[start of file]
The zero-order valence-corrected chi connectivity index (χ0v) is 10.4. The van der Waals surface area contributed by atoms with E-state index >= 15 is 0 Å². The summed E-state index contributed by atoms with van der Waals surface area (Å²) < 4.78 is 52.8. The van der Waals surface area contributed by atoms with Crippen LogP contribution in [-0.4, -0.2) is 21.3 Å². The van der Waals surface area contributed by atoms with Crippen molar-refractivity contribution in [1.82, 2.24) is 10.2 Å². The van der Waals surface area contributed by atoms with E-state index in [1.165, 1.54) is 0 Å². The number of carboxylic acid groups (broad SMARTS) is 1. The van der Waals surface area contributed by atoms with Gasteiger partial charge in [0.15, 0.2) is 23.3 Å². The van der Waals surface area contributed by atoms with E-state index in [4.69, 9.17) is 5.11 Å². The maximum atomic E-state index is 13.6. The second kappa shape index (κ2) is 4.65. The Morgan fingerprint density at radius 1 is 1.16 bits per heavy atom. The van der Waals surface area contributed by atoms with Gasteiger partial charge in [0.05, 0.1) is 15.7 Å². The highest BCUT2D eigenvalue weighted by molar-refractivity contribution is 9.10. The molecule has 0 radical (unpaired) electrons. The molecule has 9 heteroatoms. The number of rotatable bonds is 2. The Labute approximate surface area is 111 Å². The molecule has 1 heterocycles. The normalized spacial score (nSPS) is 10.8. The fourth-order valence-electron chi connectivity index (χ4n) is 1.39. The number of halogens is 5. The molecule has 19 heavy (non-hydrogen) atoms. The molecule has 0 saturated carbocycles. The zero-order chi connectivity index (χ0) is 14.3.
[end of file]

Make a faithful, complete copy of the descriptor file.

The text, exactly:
The zero-order valence-corrected chi connectivity index (χ0v) is 10.4. The van der Waals surface area contributed by atoms with E-state index >= 15 is 0 Å². The summed E-state index contributed by atoms with van der Waals surface area (Å²) < 4.78 is 52.8. The van der Waals surface area contributed by atoms with Crippen LogP contribution in [-0.4, -0.2) is 21.3 Å². The van der Waals surface area contributed by atoms with Crippen molar-refractivity contribution in [1.82, 2.24) is 10.2 Å². The van der Waals surface area contributed by atoms with E-state index in [1.165, 1.54) is 0 Å². The number of carboxylic acid groups (broad SMARTS) is 1. The van der Waals surface area contributed by atoms with Gasteiger partial charge in [0.15, 0.2) is 23.3 Å². The van der Waals surface area contributed by atoms with E-state index in [4.69, 9.17) is 5.11 Å². The maximum atomic E-state index is 13.6. The second kappa shape index (κ2) is 4.65. The Morgan fingerprint density at radius 1 is 1.16 bits per heavy atom. The van der Waals surface area contributed by atoms with Gasteiger partial charge in [0.05, 0.1) is 15.7 Å². The highest BCUT2D eigenvalue weighted by molar-refractivity contribution is 9.10. The molecule has 0 radical (unpaired) electrons. The molecule has 9 heteroatoms. The number of rotatable bonds is 2. The Labute approximate surface area is 111 Å². The molecule has 1 heterocycles. The normalized spacial score (nSPS) is 10.8. The fourth-order valence-electron chi connectivity index (χ4n) is 1.39. The number of halogens is 5. The molecule has 19 heavy (non-hydrogen) atoms. The molecule has 0 saturated carbocycles. The zero-order chi connectivity index (χ0) is 14.3.